Planes, trains and automobiles

AKA the Rides of March
It’s the March Monkey!
This month, blork and Martine have suggested posts about “those memorable rides when you were a passenger and you did not know the driver.”
They’re looking for taxi rides, but being the generous souls that they are, will accept other passenger prose – which is good, given that most of my taxi rides have been, well, mundane. Ask Dr.T about the stag night cab, though!!
On the other hand, I have had my share of memorable transport episodes.

The never-ending bus ride
When I was about 18, I followed a boyfriend to Saskatchewan. Long story short, it didn’t work out. A good friend of mine (who, incidentally, features in at least two more of these “rides”) sent me cash for a ticket home – on the bus. My Sask friends loaded me up with chocolate and a copy of Playgirl, and we were off… and off… and off…
47 hours later, we had driven past about a million trees, not to mention the big nickel, and I had ankles the size of watermelons. Memorable for being the least memorable two days of my life.
Various rides in the Eastern Townships, often in the backs of pick-up trucks
Including one in which I discovered that the old flame with whom I was riding, en route to his place, was, technically, married. And another in which one of us required a roadside pee – this is the friend mentioned above – with assistance from two of us. In January. At night.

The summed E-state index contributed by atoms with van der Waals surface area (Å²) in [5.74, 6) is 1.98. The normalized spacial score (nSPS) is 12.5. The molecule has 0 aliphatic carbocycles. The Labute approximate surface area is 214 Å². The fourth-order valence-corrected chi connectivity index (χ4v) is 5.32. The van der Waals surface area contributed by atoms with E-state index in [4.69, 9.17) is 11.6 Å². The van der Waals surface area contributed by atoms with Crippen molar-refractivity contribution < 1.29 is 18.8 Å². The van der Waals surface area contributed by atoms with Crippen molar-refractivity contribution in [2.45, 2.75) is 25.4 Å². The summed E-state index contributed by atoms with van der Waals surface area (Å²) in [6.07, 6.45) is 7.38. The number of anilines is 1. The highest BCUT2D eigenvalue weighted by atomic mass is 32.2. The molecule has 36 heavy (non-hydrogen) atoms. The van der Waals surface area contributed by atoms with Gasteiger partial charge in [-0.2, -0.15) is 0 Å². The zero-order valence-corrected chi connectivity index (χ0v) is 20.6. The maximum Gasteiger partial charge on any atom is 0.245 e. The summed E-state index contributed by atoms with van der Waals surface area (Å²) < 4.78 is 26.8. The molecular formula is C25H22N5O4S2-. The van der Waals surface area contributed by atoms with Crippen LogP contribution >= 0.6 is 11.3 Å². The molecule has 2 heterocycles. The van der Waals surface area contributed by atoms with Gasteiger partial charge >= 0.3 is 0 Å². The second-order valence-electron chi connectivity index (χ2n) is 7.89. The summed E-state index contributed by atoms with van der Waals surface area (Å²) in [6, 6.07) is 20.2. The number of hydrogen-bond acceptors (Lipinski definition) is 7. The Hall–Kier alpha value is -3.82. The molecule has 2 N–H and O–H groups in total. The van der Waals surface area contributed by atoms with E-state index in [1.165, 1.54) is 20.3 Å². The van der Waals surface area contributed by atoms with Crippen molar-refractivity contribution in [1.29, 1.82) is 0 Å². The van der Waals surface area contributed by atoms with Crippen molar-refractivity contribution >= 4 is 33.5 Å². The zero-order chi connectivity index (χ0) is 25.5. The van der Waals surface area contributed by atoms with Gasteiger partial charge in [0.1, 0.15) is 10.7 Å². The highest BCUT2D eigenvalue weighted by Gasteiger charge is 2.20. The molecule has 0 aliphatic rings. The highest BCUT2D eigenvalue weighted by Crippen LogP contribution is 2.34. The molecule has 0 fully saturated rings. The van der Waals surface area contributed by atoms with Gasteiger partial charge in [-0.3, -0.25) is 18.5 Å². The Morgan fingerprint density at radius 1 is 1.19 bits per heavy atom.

Getting there was half the fun – a few weeks into my vegetarian kick (which passed, although Dr. T is still going strong) I flew to Ireland, Montreal-Heathrow-Dublin. The Heathrow-Dublin leg was morning, so we were served breakfast: fried ham, sausages, bacon, black pudding, and the saddest fried tomato I have ever seen.
Driving in Ireland, particularly around the west coast, was unforgettable. Sheep-based traffic jams! Ancient Celtic cemetaries! 9th century coastal fortifications, half-eroded by the sea! The sea!! Beehive-shaped huts formerly inhabited by monks! Roadsigns in Irish! Etc.
More bus rides
When I was thirteen, I rode a bus with my grandparents from Glascow to Paris. The only thing I remember is that my grandmother nearly choked on an apple. Thankfully, there was a quick-thinking fellow passenger who stuck her fingers in my Gran’s throat and saved her life.
Countless rides with the ‘rents
My Dad built and raced cars as a hobby. I spent many, many hours in the van, en route to many, many weekend races. My parents had connections in the world of aviation, so the passenger seats in our van were airline seats, complete with trays and moveable arm rests – years before these became standard mini-van features.

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